Making the time right means engaging with people who think differently. Some people will always fear change, even if time is not on their side. For some in Northern Ireland, equal marriage is a change which their fundamental beliefs cannot accommodate. For others, their opposition is about fearing that their world will be changed irrevocably. Breaking down that fear is the responsibility of anyone who wants to secure social change of any kind. It is about a reality where both sides respect their right to disagree but accept their responsibilities to wider society.

Ruth Davidson highlighted the example of Trevor Lunn. An assembly member who previously voted against equal marriage, Lunn changed his vote last November after listening to constituents. Lunn happened to be in the audience for her lecture. When asked afterwards if he was happy to be there, he replied simply, “yes, I’m comfortable here”. That’s what change sounds like.  

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Free speech should never be an option

Dissidents in the Soviet bloc fought for many freedoms between 1945 and the end of the 1980s. None was more important than the freedom to say or write what they wanted. They understood that free speech is the conduit to other freedoms. Without it oppression becomes the norm, and fear takes hold. Dissent, criticism and open debate are necessary in strong and mature societies. Yet, it appears as though people are increasingly unwilling to engage in debate. Instead, the default option is to shut down dissenting or contrary voices.

The conflict in Gaza elicits strong passions. These passions are shaped by whether Israel or Hamas is viewed as the aggressor. There will likely never be agreement on the roots of the conflict or the ‘truth’ of particular actions. But there is a difference between debating the roots of a conflict and the merits of policy. The former is for historians whilst the latter can be deadly.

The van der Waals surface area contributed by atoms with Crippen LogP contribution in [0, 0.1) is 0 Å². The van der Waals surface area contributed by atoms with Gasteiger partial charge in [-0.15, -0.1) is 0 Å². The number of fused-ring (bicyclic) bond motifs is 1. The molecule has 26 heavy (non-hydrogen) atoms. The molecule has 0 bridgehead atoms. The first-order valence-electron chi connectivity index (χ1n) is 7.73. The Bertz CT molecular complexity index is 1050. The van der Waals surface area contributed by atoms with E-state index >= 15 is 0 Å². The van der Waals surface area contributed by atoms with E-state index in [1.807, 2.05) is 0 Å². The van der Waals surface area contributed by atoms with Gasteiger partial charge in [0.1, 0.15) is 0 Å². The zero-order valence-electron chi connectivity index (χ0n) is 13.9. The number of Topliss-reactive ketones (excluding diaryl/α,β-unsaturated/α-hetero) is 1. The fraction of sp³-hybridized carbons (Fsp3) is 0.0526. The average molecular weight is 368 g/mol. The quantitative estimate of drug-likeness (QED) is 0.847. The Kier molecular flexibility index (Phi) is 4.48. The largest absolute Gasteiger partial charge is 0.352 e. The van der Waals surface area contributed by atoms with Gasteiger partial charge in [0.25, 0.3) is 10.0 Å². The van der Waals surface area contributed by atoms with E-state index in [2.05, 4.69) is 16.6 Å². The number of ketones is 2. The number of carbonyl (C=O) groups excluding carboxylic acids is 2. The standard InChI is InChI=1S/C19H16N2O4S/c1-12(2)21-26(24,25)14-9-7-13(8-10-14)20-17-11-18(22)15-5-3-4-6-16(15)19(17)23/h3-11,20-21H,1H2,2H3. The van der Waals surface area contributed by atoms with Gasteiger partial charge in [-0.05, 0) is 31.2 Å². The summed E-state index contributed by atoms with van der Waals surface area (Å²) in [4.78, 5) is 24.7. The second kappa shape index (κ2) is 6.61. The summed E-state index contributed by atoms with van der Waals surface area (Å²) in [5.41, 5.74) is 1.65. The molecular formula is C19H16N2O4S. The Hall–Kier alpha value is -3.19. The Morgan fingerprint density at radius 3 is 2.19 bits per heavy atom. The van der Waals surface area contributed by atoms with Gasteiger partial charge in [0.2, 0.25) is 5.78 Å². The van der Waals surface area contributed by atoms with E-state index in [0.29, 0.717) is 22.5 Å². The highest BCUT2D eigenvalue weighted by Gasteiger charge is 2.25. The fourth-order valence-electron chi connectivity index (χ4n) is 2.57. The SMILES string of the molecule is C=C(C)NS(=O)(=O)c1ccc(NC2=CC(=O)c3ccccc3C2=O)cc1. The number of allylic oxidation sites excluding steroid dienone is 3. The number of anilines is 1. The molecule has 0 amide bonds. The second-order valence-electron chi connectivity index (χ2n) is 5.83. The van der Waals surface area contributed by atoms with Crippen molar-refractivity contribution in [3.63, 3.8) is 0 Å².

Israelis are overwhelmingly in favour of government policy: nine in ten support the strategy and tactics of the Israeli Defence Forces. But there are critics. People such as Gideon Levy, and the organisation B’tselem. Many have been vilified and attacked for questioning the war in Gaza. Peace rallies have been openly attacked and abused for undermining national unity. Outside Israel, those critical of how it has waged war on Hamas are often accused of anti-Semitism. There has been a deplorable and unforgivable rise in attacks on Jews and Jewish institutions, especially in Europe. Anti-Semitism, however, should not be conflated with criticism of Israeli policy; to do so risks shutting down debate.

Some voices are particularly ugly. George Galloway, an MP, is one such ugly voice. He recently declared his Bradford constituency “an Israel-free zone.” With opinions on most topics, and a knack for stoking controversy, Galloway is much in demand as a pundit and speaker. He is due to speak soon in Belfast. A city councillor from the Democratic Unionist Party tried to prevent Galloway from speaking in Council owned property. He failed. The publicity around the incident has ensured a sold-out ‘show’.